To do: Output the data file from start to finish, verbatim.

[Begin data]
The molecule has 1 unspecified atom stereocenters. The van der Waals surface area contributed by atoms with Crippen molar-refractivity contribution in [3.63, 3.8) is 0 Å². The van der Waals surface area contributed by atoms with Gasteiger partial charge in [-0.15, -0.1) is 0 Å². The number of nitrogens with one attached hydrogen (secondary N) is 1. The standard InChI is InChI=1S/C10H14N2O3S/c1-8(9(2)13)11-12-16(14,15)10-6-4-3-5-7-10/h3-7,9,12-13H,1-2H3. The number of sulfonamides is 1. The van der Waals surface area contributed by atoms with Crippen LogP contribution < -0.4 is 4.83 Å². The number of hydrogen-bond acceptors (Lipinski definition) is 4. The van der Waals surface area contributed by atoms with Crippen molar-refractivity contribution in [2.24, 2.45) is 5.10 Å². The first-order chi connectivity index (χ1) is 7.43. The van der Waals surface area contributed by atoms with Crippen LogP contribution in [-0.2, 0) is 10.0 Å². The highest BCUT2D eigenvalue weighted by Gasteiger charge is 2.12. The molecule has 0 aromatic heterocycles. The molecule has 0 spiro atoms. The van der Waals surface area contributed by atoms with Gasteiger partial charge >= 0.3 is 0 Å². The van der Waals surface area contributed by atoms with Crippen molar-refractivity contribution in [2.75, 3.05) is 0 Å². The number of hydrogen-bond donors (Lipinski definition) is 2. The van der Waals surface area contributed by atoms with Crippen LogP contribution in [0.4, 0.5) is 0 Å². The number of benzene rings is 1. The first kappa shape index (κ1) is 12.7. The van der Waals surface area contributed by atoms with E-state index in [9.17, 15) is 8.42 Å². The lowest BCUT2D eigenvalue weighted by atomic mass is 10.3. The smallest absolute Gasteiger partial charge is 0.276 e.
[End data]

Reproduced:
The molecule has 1 unspecified atom stereocenters. The van der Waals surface area contributed by atoms with Crippen molar-refractivity contribution in [3.63, 3.8) is 0 Å². The van der Waals surface area contributed by atoms with Gasteiger partial charge in [-0.15, -0.1) is 0 Å². The number of nitrogens with one attached hydrogen (secondary N) is 1. The standard InChI is InChI=1S/C10H14N2O3S/c1-8(9(2)13)11-12-16(14,15)10-6-4-3-5-7-10/h3-7,9,12-13H,1-2H3. The number of sulfonamides is 1. The van der Waals surface area contributed by atoms with Crippen LogP contribution < -0.4 is 4.83 Å². The number of hydrogen-bond acceptors (Lipinski definition) is 4. The van der Waals surface area contributed by atoms with Crippen molar-refractivity contribution in [2.24, 2.45) is 5.10 Å². The first-order chi connectivity index (χ1) is 7.43. The van der Waals surface area contributed by atoms with Crippen LogP contribution in [-0.2, 0) is 10.0 Å². The highest BCUT2D eigenvalue weighted by Gasteiger charge is 2.12. The molecule has 0 aromatic heterocycles. The molecule has 0 spiro atoms. The van der Waals surface area contributed by atoms with Gasteiger partial charge >= 0.3 is 0 Å². The van der Waals surface area contributed by atoms with Crippen molar-refractivity contribution in [2.75, 3.05) is 0 Å². The number of hydrogen-bond donors (Lipinski definition) is 2. The van der Waals surface area contributed by atoms with Crippen LogP contribution in [0.4, 0.5) is 0 Å². The number of benzene rings is 1. The first kappa shape index (κ1) is 12.7. The van der Waals surface area contributed by atoms with E-state index in [9.17, 15) is 8.42 Å². The lowest BCUT2D eigenvalue weighted by atomic mass is 10.3. The smallest absolute Gasteiger partial charge is 0.276 e.